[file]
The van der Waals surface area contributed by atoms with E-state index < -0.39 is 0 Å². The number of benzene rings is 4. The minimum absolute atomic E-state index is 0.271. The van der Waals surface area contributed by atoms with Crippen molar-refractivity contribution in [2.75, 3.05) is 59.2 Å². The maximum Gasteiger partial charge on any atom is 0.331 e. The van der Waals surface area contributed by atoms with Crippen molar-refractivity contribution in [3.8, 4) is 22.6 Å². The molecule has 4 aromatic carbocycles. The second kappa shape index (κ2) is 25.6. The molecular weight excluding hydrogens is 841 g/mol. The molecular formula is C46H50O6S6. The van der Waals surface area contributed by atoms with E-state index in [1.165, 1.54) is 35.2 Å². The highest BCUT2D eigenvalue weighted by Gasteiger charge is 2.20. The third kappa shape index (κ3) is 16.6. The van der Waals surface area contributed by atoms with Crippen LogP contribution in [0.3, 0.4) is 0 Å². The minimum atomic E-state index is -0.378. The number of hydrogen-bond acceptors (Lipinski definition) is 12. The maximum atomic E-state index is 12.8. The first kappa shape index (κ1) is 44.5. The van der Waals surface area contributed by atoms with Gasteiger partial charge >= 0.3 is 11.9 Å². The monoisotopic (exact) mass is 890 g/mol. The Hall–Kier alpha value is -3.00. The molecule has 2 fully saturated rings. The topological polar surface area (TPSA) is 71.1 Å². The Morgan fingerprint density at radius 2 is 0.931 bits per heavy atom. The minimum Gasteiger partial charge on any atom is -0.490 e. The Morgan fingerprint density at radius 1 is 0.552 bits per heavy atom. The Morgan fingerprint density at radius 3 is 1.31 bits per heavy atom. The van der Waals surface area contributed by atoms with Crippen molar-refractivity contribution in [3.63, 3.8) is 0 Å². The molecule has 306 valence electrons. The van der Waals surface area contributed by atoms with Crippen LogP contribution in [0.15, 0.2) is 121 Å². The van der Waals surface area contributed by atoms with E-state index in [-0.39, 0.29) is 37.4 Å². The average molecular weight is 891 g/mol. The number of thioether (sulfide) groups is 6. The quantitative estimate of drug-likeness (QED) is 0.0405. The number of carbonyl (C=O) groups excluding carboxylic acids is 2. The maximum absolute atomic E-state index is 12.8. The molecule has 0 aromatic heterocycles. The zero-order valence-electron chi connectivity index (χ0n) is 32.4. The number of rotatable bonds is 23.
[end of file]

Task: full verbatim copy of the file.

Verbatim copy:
The van der Waals surface area contributed by atoms with E-state index < -0.39 is 0 Å². The number of benzene rings is 4. The minimum absolute atomic E-state index is 0.271. The van der Waals surface area contributed by atoms with Crippen molar-refractivity contribution in [2.75, 3.05) is 59.2 Å². The maximum Gasteiger partial charge on any atom is 0.331 e. The van der Waals surface area contributed by atoms with Crippen molar-refractivity contribution in [3.8, 4) is 22.6 Å². The molecule has 4 aromatic carbocycles. The second kappa shape index (κ2) is 25.6. The molecular weight excluding hydrogens is 841 g/mol. The molecular formula is C46H50O6S6. The van der Waals surface area contributed by atoms with E-state index in [1.165, 1.54) is 35.2 Å². The highest BCUT2D eigenvalue weighted by Gasteiger charge is 2.20. The third kappa shape index (κ3) is 16.6. The van der Waals surface area contributed by atoms with Crippen LogP contribution in [0.3, 0.4) is 0 Å². The minimum atomic E-state index is -0.378. The number of hydrogen-bond acceptors (Lipinski definition) is 12. The maximum atomic E-state index is 12.8. The first kappa shape index (κ1) is 44.5. The van der Waals surface area contributed by atoms with Gasteiger partial charge >= 0.3 is 11.9 Å². The monoisotopic (exact) mass is 890 g/mol. The Hall–Kier alpha value is -3.00. The molecule has 2 fully saturated rings. The topological polar surface area (TPSA) is 71.1 Å². The Morgan fingerprint density at radius 2 is 0.931 bits per heavy atom. The minimum Gasteiger partial charge on any atom is -0.490 e. The Morgan fingerprint density at radius 1 is 0.552 bits per heavy atom. The Morgan fingerprint density at radius 3 is 1.31 bits per heavy atom. The van der Waals surface area contributed by atoms with Crippen molar-refractivity contribution in [3.63, 3.8) is 0 Å². The molecule has 306 valence electrons. The van der Waals surface area contributed by atoms with Crippen LogP contribution in [0.15, 0.2) is 121 Å². The van der Waals surface area contributed by atoms with E-state index in [-0.39, 0.29) is 37.4 Å². The average molecular weight is 891 g/mol. The number of thioether (sulfide) groups is 6. The quantitative estimate of drug-likeness (QED) is 0.0405. The number of carbonyl (C=O) groups excluding carboxylic acids is 2. The maximum absolute atomic E-state index is 12.8. The molecule has 0 aromatic heterocycles. The zero-order valence-electron chi connectivity index (χ0n) is 32.4. The number of rotatable bonds is 23.